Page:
2014-08-01 06:03
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When an fmt.Print() line is removed from the code below, code runs infinitely. Why?

package main

import "fmt"
import "time"
import "sync/atomic"

func main() {
        var ops uint64 = 0 
        for i := 0; i < 50; i++ {
                go func() {
                        for {
                                atomic.AddUint64(&ops, 1)
        opsFinal := atomic.LoadUint64(&ops)
        fmt.Println("ops:", opsFinal)
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1条回答 默认 最新

  • dqkf49487 2014-08-01 06:13

    The Go By Example article includes:

       // Allow other goroutines to proceed.

    The fmt.Print() plays a similar role, and allows the main() to have a chance to proceed.

    A export GOMAXPROCS=2 might help the program to finish even in the case of an infinite loop, as explained in "golang: goroute with select doesn't stop unless I added a fmt.Print()".

    fmt.Print() explicitly passes control to some syscall stuff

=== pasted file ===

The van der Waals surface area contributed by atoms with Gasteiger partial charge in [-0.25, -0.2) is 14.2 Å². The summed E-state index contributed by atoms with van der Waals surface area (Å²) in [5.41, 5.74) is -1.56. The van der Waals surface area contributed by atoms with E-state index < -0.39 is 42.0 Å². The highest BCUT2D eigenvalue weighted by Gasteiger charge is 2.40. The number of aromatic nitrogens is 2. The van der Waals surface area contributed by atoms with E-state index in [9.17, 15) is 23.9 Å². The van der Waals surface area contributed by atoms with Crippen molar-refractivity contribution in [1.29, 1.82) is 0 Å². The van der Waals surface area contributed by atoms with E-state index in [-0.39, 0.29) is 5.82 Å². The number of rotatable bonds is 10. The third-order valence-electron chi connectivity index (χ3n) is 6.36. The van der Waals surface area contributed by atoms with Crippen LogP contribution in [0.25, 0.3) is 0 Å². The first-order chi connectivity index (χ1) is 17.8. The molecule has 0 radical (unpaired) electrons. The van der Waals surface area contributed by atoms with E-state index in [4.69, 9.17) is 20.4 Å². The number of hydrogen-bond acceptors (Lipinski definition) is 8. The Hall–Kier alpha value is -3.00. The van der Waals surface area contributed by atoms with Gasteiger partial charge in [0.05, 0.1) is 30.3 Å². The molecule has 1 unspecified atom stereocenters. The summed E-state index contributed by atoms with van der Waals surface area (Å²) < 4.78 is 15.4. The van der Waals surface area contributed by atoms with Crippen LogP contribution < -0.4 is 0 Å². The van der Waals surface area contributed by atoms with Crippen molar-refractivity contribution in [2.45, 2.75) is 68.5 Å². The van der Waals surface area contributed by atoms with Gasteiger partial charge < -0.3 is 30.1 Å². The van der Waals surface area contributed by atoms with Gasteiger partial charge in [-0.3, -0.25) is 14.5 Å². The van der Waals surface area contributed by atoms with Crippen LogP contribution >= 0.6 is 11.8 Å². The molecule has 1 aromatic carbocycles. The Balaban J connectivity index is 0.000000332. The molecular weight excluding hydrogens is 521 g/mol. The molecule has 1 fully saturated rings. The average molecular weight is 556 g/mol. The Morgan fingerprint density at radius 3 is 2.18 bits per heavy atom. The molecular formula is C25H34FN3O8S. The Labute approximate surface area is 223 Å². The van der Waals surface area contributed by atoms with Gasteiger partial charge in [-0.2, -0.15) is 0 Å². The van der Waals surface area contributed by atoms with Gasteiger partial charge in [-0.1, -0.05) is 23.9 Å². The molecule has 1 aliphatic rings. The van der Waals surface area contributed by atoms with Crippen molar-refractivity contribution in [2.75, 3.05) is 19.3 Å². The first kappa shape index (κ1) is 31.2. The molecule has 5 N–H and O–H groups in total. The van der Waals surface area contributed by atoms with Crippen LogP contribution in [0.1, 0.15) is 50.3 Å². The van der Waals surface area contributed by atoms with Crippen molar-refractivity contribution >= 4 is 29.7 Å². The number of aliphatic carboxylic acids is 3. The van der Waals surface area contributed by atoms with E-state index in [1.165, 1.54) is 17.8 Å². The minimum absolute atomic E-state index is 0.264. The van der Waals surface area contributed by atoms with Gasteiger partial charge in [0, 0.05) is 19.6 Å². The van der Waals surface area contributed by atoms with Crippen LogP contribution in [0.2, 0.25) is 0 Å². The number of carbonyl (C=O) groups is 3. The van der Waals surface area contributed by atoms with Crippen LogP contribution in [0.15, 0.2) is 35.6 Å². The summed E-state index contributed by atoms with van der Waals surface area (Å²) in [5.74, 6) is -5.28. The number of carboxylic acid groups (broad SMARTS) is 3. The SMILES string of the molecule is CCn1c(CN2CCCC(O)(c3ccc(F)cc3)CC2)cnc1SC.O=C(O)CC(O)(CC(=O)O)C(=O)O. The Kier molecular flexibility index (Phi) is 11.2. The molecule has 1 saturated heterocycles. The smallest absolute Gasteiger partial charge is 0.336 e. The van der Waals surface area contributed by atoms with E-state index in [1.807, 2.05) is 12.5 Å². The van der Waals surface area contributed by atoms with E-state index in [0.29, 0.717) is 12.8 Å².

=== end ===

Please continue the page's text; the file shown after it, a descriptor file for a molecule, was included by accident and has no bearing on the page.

Yes, go1.2+ has pre-emption in the scheduler

    In prior releases, a goroutine that was looping forever could starve out other goroutines on the same thread, a serious problem when GOMAXPROCS provided only one user thread.

    In Go 1.2, this is partially addressed: The scheduler is invoked occasionally upon entry to a function. This means that any loop that includes a (non-inlined) function call can be pre-empted, allowing other goroutines to run on the same thread.

    Notice the emphasis (that I put): it is possible that in your example the for loop atomic.AddUint64(&ops, 1) is inlined. No pre-emption there.

    Update 2017: Go 1.10 will get rid of GOMAXPROCS.

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